States jockey for jobs in nascent U.S. industry
To Paul Rich, it’s obvious where the offshore wind industry should build its factories: Maryland.
That’s where regulators are reviewing two projects, including a 750-megawatt proposal by U.S. Wind Inc. that could go up as soon as 2022. It would be the largest project ever approved in the United States, by far.
Rich, director of project development at U.S. Wind, said that could make Baltimore the de-facto headquarters of offshore wind in the United States.
“If we develop an industrial hub, because of our first-mover advantage in Maryland, perhaps when turbine manufacturers are looking to come to the states, they’d entertain reinforcing a ‘Silicon Valley of offshore wind’ approach and embed it in Baltimore,” Rich said. “Just like all the other great hubs in the world, whether it’s Belgium’s diamond center, Silicon Valley, Britain’s financial center.”
Maryland isn’t alone in its ambition. New York boasts an even bigger wind resource, plus a more aggressive renewable energy policy. Massachusetts, meanwhile, touts a port that it reinforced specifically to handle offshore wind turbines.
All three states intend to build offshore wind farms over the next decade to meet renewable energy goals. They hope utility customers will accept paying more for this pricey power, through power bills or taxes, until its cost comes down (Energywire, Dec. 15, 2016).
A second goal — a quite slippery one in the 21st-century economy — is attracting middle-class jobs that stick. And with Europe firmly in the global lead on offshore wind, it remains to be seen how many of those jobs will arrive on U.S. shores.
The world’s top five manufacturers of offshore turbines are (or were) headquartered in Europe, according to Bloomberg New Energy Finance.
That, after all, is where the market is. Europe has deployed more than 3,500 turbines offshore, according to industry group WindEurope. The United States’ first offshore wind farm, which went live off Rhode Island last year, had five windmills. The manufacturer, General Electric Co., built the most valuable parts in Europe, though the turbine foundations were built in the Gulf of Mexico (Energywire, Sept. 9, 2016).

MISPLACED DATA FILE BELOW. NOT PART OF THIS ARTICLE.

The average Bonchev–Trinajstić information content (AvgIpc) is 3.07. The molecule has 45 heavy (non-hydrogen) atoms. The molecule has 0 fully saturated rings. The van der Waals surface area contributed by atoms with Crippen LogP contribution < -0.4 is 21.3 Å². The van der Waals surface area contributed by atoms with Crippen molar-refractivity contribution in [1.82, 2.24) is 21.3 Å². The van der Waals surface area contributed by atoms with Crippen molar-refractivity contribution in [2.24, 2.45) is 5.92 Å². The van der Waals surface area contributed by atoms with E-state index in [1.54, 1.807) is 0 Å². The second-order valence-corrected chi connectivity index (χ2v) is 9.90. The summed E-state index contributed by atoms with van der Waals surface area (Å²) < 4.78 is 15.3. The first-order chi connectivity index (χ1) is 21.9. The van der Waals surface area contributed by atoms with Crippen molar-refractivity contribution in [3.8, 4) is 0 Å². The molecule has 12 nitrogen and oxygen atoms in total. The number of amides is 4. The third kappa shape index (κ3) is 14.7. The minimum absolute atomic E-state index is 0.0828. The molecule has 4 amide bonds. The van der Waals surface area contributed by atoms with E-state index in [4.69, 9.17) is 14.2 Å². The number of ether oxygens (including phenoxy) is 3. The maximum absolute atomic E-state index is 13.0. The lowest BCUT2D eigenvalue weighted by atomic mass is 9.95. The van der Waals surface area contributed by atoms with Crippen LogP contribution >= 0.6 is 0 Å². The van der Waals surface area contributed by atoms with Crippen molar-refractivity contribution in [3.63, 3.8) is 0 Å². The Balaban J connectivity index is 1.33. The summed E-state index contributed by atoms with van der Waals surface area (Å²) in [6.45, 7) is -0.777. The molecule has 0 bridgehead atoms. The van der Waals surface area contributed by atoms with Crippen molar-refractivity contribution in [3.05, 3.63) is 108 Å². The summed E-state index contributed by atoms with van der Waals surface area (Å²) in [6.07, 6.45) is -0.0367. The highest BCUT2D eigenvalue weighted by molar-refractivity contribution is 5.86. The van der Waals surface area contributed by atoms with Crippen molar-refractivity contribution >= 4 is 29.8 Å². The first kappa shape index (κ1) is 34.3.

The European industry supported 75,000 jobs in 2014, according to the Department of Energy. DOE has modeled that a U.S. industry could hit 34,000 jobs by 2020 and multiply by five or six times by 2050.
Going for scale
To encourage the United States to get into the game, the Obama administration auctioned off 1 million acres of federal waters. Massachusetts, Maryland, New York, North Carolina and even California are exploring the resource.
But the offshore wind industry, and the environmentalists and labor unions that support it, has pressed for more. It has urged states to take after Europe: to commit to a large-scale, long-term pipeline of projects.
The “magic number” for that pipeline remains debated. But advocates say it was that scale that helped drive down costs in Europe and birth the industry there.
“Industrial-scale offshore wind manufacturing can create a supply chain, and all the economic benefits that go with it once we have a mature industry here like we do in Europe,” said Lauren Burm, a spokeswoman for Dong Energy Wind Power Inc., the world’s largest developer of offshore wind.
Some states were persuaded. Last year, Republican Massachusetts Gov. Charlie Baker signed a bill requiring utilities to procure 1600 MW of offshore wind by 2027. Last month, New York Gov. Andrew Cuomo (D) said the state will bring 2400 MW of offshore wind online by 2030.
Is 4000 MW enough to flip a factory from Europe to the United States?
“That’s pretty good, and it may be enough to attract some of the earlier movers,” said Bruce Hamilton, a director in the energy practice at Navigant. “Not probably a full-scale turbine manufacturing facility, where you’d do all components. But it may be enough to attract some of the smaller components.”
The question is what’s bankable. A new factory costs hundreds of millions of dollars, so its investors would need a line of sight on how it will make its money.
Hamilton thinks a 500- to 700-MW per year commitment would draw a full turbine facility. Right now, he estimates the demand at about 400 MW per year.
Rich, of U.S. Wind, thinks it would take 3,000 MW of back orders to draw a factory.